The RCMP or Mounties are a national police service and an enduring symbol of Canada.


The RCMP were originally known as the North-West Mounted Police (NWMP). They were formed in 1873 by Prime Minister John A. Macdonald and charged with the task of bringing law and order to the lawless Northwest Territories (present-day Alberta and Saskatchewan), which officially became part of Canada in 1870. This vast and wild grassland was peopled primarily by the Blackfoot, nomadic hunter-gatherers who hunted bison on horseback and trapped animals which they sold to the Hudson's Bay Company, thus playing a pivotal role in the fur trade. As this huge prairie was being absorbed into Canada, it was also being infiltrated by adventurers from many nations - including American civil war veterans - who wanted to replace the First Nations and reap the profits of their lucrative trade. These men brought a ruthless toughness and plenty of strong whiskey, wreaking havoc among the Blackfoot. Macdonald was aware of these developments and was anxious to avoid loss of profits - and, perhaps, of native and settler lives - so he established a paramilitary force modeled after the Royal Irish Constabulary.

Thus the NWMP was born. It sought recruits between 18 and 40, able to ride horses and read and write either English or French. Constables were paid a dollar a day, sub-constables 75 cents, for a term of three years. Their principal tasks were to stop trafficking in liquor, collect customs dues, gain the support of the natives, and generally fulfil police duties. One hundred and fifty men, divided into three troops of 50, were soon collected. Hearing that wolf hunters had massacred a band of Assiniboine, the men set off, reaching Fort Garry, south of modern Winnipeg, in the fall of 1873. But this band of men was too small to adequately police the huge territory they were expected to cover; 150 more men were recruited the next year, travelling by train from Chicago to Fargo, then riding north to join the existing force just across the border at Dufferin, Manitoba.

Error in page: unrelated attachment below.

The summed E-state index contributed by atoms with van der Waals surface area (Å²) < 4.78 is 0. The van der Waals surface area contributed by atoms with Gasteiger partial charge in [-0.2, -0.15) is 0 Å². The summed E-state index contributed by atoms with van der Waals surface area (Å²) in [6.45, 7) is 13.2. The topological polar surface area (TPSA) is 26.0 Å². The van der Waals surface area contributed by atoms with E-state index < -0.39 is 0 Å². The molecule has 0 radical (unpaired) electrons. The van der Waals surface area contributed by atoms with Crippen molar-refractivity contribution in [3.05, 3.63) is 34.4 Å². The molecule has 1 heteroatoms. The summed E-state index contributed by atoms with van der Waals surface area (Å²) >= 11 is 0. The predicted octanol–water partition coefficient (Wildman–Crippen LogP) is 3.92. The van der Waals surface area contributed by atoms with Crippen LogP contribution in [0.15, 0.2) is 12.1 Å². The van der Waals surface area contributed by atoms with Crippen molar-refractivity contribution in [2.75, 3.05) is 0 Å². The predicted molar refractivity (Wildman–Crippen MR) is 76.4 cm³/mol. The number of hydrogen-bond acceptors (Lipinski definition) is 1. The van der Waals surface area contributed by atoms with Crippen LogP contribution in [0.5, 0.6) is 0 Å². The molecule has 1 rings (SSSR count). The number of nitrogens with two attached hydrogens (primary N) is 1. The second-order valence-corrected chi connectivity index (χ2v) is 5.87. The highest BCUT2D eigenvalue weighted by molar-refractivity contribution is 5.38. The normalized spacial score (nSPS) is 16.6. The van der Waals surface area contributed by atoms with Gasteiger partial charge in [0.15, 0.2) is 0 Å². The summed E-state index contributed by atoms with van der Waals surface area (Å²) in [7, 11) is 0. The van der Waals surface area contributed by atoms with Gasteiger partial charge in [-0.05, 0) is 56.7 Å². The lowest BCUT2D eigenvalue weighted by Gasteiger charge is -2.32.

Policing the Northwest

In the summer of 1874 the NWMP set off for a long trek of 800 miles to the junction of the Bow and Belly rivers in what is now southern Alberta. Their task was to find the notorious Fort Whoop-Up and destroy the whiskey trade that flowed from there. But the men were ill prepared for the long and wearying march; they grew starved, parched, and exhausted, and had to replenish their supplies and horses from cities across the border in Montana. Led by Métis guides, they finally reach their destination, only to find that their quarry had vanished. They straggled a little further on, then built Fort Macleod, the first police outpost in the Northwest Territories. But from these inauspicious beginnings the NWMP soon recovered, establishing several more posts over the next few years and smashing the whiskey trade that had already wreaked such havoc among the First Nations peoples.